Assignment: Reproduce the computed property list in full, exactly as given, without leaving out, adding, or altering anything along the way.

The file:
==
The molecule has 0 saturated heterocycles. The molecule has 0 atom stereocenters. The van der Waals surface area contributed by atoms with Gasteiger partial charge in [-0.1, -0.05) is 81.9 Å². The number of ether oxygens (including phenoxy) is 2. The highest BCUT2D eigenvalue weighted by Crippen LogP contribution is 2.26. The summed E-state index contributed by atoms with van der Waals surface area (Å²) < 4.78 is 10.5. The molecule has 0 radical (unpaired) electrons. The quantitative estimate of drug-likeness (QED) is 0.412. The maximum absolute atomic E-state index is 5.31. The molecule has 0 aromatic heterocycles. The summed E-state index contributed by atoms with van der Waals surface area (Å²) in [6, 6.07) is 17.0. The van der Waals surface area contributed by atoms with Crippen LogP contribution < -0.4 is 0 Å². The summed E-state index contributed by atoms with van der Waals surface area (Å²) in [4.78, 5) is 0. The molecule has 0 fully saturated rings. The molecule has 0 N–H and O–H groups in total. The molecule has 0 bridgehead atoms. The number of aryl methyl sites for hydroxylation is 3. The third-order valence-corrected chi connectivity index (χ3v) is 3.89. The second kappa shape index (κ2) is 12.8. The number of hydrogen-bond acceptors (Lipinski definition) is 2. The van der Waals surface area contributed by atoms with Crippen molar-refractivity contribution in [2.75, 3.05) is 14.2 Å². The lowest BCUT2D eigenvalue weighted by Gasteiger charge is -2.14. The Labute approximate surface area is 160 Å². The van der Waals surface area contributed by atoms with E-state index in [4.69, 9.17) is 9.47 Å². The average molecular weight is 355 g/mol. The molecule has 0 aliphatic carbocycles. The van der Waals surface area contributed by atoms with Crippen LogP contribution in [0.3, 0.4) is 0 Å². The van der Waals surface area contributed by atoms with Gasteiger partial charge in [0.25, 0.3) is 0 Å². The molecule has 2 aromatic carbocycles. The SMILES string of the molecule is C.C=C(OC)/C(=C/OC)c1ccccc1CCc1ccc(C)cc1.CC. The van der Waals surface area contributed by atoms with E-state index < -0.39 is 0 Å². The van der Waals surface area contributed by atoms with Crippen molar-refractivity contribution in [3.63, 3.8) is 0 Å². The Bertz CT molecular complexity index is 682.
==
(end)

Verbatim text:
The molecule has 0 saturated heterocycles. The molecule has 0 atom stereocenters. The van der Waals surface area contributed by atoms with Gasteiger partial charge in [-0.1, -0.05) is 81.9 Å². The number of ether oxygens (including phenoxy) is 2. The highest BCUT2D eigenvalue weighted by Crippen LogP contribution is 2.26. The summed E-state index contributed by atoms with van der Waals surface area (Å²) < 4.78 is 10.5. The molecule has 0 radical (unpaired) electrons. The quantitative estimate of drug-likeness (QED) is 0.412. The maximum absolute atomic E-state index is 5.31. The molecule has 0 aromatic heterocycles. The summed E-state index contributed by atoms with van der Waals surface area (Å²) in [6, 6.07) is 17.0. The van der Waals surface area contributed by atoms with Crippen LogP contribution < -0.4 is 0 Å². The summed E-state index contributed by atoms with van der Waals surface area (Å²) in [4.78, 5) is 0. The molecule has 0 fully saturated rings. The molecule has 0 N–H and O–H groups in total. The molecule has 0 bridgehead atoms. The number of aryl methyl sites for hydroxylation is 3. The third-order valence-corrected chi connectivity index (χ3v) is 3.89. The second kappa shape index (κ2) is 12.8. The number of hydrogen-bond acceptors (Lipinski definition) is 2. The van der Waals surface area contributed by atoms with Crippen molar-refractivity contribution in [2.75, 3.05) is 14.2 Å². The lowest BCUT2D eigenvalue weighted by Gasteiger charge is -2.14. The Labute approximate surface area is 160 Å². The van der Waals surface area contributed by atoms with E-state index in [4.69, 9.17) is 9.47 Å². The average molecular weight is 355 g/mol. The molecule has 0 aliphatic carbocycles. The van der Waals surface area contributed by atoms with Crippen LogP contribution in [0.3, 0.4) is 0 Å². The van der Waals surface area contributed by atoms with Gasteiger partial charge in [0.25, 0.3) is 0 Å². The molecule has 2 aromatic carbocycles. The SMILES string of the molecule is C.C=C(OC)/C(=C/OC)c1ccccc1CCc1ccc(C)cc1.CC. The van der Waals surface area contributed by atoms with E-state index < -0.39 is 0 Å². The van der Waals surface area contributed by atoms with Crippen molar-refractivity contribution in [3.63, 3.8) is 0 Å². The Bertz CT molecular complexity index is 682.